Did you get an iPad yet?
You do have an iPhone, right?
Or whatever brand of smartphone you prefer – you know, the kind that has internet capacity (and not WAP, either).
If you do, you’re part of the future, if we are to believe some of the big players. Apple seems to have already relegated their actual computers to an afterthought, compared to the efforts placed on the carry-with-you-gadgets, Microsoft is moving in, and every mobile service provider out there is scrambling to give you on-the-go internet, as is a plethora of other service providers (here in Denmark we have free internet access on buses and trains, for example).
Mobile internet is the future, apparently.
Well, I’m not gonna poop on that, it’s probably true – I am, however, going to add some comments to it, for you to make of what you will.
The defining factor here is speed. The speed of your internet connection, and the processing speed of your hardware.
By now, the standard internet connection is more than 1 megabit, and many if not most people have way more.
This doesn’t just mean you can download that video of the sneezing panda in mere seconds. It profoundly affects the way web sites are coded; almost the entire progress in website design and coding has been dictated by the increasing bandwidth and computanional capacity available.
The earliest web sites were just static text, perhaps with an 8-bit image, then later with a few spinning gifs, but try going to, oh, I don’t know, let’s say your Facebook page.
Run your mouse over it a little – see all those tips, hints, pictures and stuff popping out? The constantly updating statuses, chat, whatever?
Or check out your favorite news outlet, and notice all the Flash adverts all over it – they need the advertisement for funding, without it they can’t exist.
Each of all of those things demand a chunk of code be downloaded into your browser, and for your computer to execute it. They also demand something else: The Mouseover Event.
Not many mobile units have that kind of bandwidth yet, and they also don’t have any mouseover capacity (because there is no mouse pointer – your finger is the pointer). We’ll get back to the power in a moment, but that event needs a little explanation, especially if you’re not a web geek.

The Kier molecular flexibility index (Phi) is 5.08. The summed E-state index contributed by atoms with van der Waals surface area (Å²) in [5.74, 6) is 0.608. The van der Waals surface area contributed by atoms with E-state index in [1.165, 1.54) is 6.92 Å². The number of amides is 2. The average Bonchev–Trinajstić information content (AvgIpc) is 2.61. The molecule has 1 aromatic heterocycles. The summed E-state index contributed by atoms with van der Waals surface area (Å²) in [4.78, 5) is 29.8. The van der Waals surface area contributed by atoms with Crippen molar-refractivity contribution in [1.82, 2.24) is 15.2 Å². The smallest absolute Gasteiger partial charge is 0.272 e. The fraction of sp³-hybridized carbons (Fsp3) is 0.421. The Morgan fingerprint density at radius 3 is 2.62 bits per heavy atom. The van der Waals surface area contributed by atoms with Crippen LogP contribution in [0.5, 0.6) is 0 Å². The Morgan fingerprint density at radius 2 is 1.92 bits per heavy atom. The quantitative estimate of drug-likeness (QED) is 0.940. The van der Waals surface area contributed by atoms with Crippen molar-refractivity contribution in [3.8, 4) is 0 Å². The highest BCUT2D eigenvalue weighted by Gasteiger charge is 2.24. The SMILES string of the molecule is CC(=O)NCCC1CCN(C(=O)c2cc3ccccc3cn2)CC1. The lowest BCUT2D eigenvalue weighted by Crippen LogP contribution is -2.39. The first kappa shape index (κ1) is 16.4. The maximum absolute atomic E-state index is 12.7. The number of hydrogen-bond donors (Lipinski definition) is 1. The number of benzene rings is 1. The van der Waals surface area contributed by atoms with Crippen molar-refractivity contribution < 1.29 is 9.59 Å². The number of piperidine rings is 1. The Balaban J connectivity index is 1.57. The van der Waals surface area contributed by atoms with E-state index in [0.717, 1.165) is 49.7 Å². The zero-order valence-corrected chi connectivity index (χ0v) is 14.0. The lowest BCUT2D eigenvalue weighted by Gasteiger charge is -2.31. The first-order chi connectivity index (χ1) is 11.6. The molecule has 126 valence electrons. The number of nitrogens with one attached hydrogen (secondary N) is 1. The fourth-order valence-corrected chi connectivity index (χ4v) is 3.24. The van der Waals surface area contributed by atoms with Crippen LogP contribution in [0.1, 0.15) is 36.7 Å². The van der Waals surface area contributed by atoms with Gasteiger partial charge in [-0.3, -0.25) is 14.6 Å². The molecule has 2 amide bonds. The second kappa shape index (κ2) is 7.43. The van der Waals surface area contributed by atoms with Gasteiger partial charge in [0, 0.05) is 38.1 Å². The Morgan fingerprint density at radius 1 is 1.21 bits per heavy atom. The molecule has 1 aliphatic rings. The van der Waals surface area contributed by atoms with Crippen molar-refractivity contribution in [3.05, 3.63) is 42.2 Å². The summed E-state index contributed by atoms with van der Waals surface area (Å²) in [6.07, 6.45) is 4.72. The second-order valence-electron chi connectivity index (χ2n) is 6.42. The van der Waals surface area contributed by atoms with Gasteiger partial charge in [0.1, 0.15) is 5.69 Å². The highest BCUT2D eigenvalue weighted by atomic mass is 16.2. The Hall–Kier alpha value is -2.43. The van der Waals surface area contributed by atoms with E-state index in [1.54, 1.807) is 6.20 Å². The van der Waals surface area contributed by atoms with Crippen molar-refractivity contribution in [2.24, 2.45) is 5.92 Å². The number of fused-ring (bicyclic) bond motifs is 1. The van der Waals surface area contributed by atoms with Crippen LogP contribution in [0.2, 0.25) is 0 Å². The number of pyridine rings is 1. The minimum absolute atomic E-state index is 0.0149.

Basically, the only thing most Flash content will do on a mobile device is play video and let you click things like regular links – forget about playing all but the simplest point-and-click games, for example.
This is no small point – websites that rely, say, on expanding menus can’t be used at all on a mobile unit, pure and simple; you can’t access the site content if you can’t get the menus to show.
sadly, this is not live anymore – easily one of the funniest memes ever
Then there’s the issue of power. That’s actually pretty straight forward: – if the content requires a lot of stuff to be downloaded and executed in the client (your browser), current mobile chips just don’t have the power, and, perhaps more importantly, neither do the batteries.
And battery technology is not following Moore’s law and can’t keep up – if you want an indication of the power consumption, try running some Flash content on your laptop without the charger plugged in. It will hork that power down like a stoner with a plate of burritos.
Also, it is worth keeping in mind that a lot of stuff gets downloaded or executed behind the scenes even if you don’t point at or click on it, sucking up bandwidth and power beyond your control.
The reason this situation exists is that web content as we know it was designed on, and for, stationary computers and laptops with a charger never too far away – obviously, the content was built to push the available power to its limit.
But what is the new situation – mobility – going to mean then?
Are we going to see all the knowledge and funcionality of the 21st century internet suddenly becoming, not obsolete (as it is not being replaced by something better, not yet anyway), but just not used anymore?
I mean, take Silverlight for example, Microsoft’s cutting edge web technology, which they’ve spent years developing. Good luck with that on a mobile device – it’s geared specifically towards all that multifunctionality executable stuff, rich media and whatnot, and even if the mobile chips grow powerful enough to handle it, and even if mobile internet becomes fast (and cheap) enough, we still need some pretty exceptional leaps forward in battery technology to be able to use it.
HML 5 is going to have problems too, as a large part of it is centered around extended mouse pointer detection functionality and rich media.
Will all this carefully developed technology be wasted? What should web developers focus on – powerful stationany machines or iPhones? With the current challenge of getting consistant behavior across platforms and a few years worth of computers (which has people like that frothing at the mouth already, let me tell you), they’re not going to be able to cover both flavors at once; the difference is way too big.
Are we going to see two internets – one for mobile, another for “real” computers? I mean, sure, we want stuff that works on our mobile devices but we don’t want to come home to our actual computers and load up something that looks like Facebook Mobile. We want the bells and whistles there.
But do we want two internets?
I guess what I’m asking is, are we going to see this state-of-the-art, developed-over-decades internet tecnology go tripping over its own feet, like the awkward adolescent it is?